Results

Results of the extinction coefficient retrieval are provided in Figs. 2, 3,4, and 5. For each channel, we have processed five batches of randomly noisy data. The vertical distributions of the extinction coefficient retrieved (plain lines) are compared to the initial data (dot-dash lines). Results for Zr channel suffer from a higher level of noise (10-4 instead of 10-5).

For each LYRA channel, we have then determined the active components by comparing their contribution to the total extinction (see Table 1)).

Fig. 2 Extinction coefficient retrieved for Zr channel as a function of altitude from noisy simulated data

Fig. 2 Extinction coefficient retrieved for Zr channel as a function of altitude from noisy simulated data

Fig. 3 Extinction coefficient retrieved for Al channel as a function of altitude from noisy simulated data
Fig. 5 Extinction coefficient retrieved for Hz channel as a function of altitude from noisy simulated data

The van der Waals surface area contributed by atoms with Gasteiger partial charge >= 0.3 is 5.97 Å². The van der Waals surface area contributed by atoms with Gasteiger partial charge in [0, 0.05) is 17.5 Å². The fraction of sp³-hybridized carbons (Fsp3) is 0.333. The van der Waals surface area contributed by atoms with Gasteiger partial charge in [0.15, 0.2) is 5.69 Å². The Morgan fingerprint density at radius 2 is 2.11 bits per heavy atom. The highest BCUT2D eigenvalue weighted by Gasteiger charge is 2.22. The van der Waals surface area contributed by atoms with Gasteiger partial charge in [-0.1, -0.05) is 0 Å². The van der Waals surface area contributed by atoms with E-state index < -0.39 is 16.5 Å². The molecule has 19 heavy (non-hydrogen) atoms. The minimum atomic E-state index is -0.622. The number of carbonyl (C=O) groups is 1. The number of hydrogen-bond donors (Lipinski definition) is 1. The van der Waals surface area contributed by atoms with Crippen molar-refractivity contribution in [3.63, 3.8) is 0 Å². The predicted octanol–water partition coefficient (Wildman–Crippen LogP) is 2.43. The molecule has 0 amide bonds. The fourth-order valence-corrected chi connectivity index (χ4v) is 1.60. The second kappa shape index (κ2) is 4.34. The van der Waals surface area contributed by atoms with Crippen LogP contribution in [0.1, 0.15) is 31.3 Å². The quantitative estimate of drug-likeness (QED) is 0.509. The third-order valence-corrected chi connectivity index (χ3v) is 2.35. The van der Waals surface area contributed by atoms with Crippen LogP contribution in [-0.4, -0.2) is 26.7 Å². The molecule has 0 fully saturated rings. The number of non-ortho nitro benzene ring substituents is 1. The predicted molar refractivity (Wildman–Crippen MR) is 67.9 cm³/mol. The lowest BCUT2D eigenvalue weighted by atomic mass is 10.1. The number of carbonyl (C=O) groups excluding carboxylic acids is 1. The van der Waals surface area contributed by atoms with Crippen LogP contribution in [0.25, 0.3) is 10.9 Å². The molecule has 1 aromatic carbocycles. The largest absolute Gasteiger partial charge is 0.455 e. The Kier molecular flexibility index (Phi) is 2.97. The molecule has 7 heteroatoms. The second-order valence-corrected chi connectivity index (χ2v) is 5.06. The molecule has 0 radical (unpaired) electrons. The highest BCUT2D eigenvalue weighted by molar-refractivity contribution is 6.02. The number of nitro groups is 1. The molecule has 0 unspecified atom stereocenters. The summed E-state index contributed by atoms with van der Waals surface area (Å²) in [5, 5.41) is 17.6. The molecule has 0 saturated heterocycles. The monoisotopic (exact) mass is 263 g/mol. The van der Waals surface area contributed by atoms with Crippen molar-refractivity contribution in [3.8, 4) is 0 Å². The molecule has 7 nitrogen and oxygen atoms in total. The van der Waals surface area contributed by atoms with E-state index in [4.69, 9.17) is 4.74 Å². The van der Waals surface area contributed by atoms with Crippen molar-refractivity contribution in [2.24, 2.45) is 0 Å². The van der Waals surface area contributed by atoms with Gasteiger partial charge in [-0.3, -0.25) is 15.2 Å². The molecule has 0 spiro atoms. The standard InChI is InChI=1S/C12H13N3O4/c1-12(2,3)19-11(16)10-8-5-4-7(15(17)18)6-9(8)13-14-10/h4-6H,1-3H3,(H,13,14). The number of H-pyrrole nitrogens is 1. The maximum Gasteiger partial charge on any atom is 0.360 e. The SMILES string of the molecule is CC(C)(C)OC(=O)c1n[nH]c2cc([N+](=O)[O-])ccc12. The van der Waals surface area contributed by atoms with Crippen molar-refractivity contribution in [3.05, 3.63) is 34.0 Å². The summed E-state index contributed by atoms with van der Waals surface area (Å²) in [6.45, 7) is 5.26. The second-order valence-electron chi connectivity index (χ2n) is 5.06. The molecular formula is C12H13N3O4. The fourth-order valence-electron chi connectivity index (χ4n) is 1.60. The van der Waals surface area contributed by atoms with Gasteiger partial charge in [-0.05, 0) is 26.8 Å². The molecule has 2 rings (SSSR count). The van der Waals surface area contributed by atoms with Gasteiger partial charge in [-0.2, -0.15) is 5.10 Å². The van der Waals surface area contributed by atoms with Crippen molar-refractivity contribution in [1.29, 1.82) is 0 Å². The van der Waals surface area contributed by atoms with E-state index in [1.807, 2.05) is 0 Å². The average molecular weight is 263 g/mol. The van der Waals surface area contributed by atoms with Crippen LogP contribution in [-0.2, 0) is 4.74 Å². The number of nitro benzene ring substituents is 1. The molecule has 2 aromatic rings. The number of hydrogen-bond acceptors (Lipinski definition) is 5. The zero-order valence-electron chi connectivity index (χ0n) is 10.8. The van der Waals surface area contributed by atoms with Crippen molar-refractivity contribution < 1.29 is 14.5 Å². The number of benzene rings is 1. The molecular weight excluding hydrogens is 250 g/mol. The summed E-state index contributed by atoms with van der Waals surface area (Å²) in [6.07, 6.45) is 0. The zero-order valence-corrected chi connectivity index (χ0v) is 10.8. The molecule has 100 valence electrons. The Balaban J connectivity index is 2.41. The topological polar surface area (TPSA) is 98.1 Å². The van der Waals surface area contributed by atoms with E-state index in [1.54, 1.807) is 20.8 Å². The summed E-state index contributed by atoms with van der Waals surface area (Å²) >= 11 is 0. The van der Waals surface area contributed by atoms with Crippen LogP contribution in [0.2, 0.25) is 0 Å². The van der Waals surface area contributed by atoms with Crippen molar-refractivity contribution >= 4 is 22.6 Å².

Table 1 Active components in each Lyra channel

Channel Active components Altitude range (in km)

Zr O,O2,N2 154-292

Ly O2 116-189

Hz O2,O3 45-74

In an ideal world, the extinction coefficient could have been retrieved over the same range of altitudes for all the channels. This would have meant that Eq. (9) is a well-determined system with four equations and four unknowns. But this is unfortunately not the case. In each channel, the extinction coefficient has proven to be retrievable over a range of optical thicknesses varying from 0.1 to 10. This limitation is induced by the Levenberg-Marquardt algorithm and could maybe be improved to a limited extend by using a priori constraints. Nevertheless, regions where the optical thickness is not between 0.1 and 10 are regions where the attenuation is either very small, either so high that nearly no signal is detected. Such regions will always be affected by a significant error. Depending on the channel, the retrieved interval of optical thicknesses corresponds to very different ranges of altitudes (the altitudes corresponding to optical thicknesses from 0.1 to 10 are provided in Table 1). The above system is therefore under-determined and will not be auto-sufficient to separate the densities of constituents. Nevertheless the fact that we could retrieve the extinction coefficient distribution is considered as a positive result in itself.

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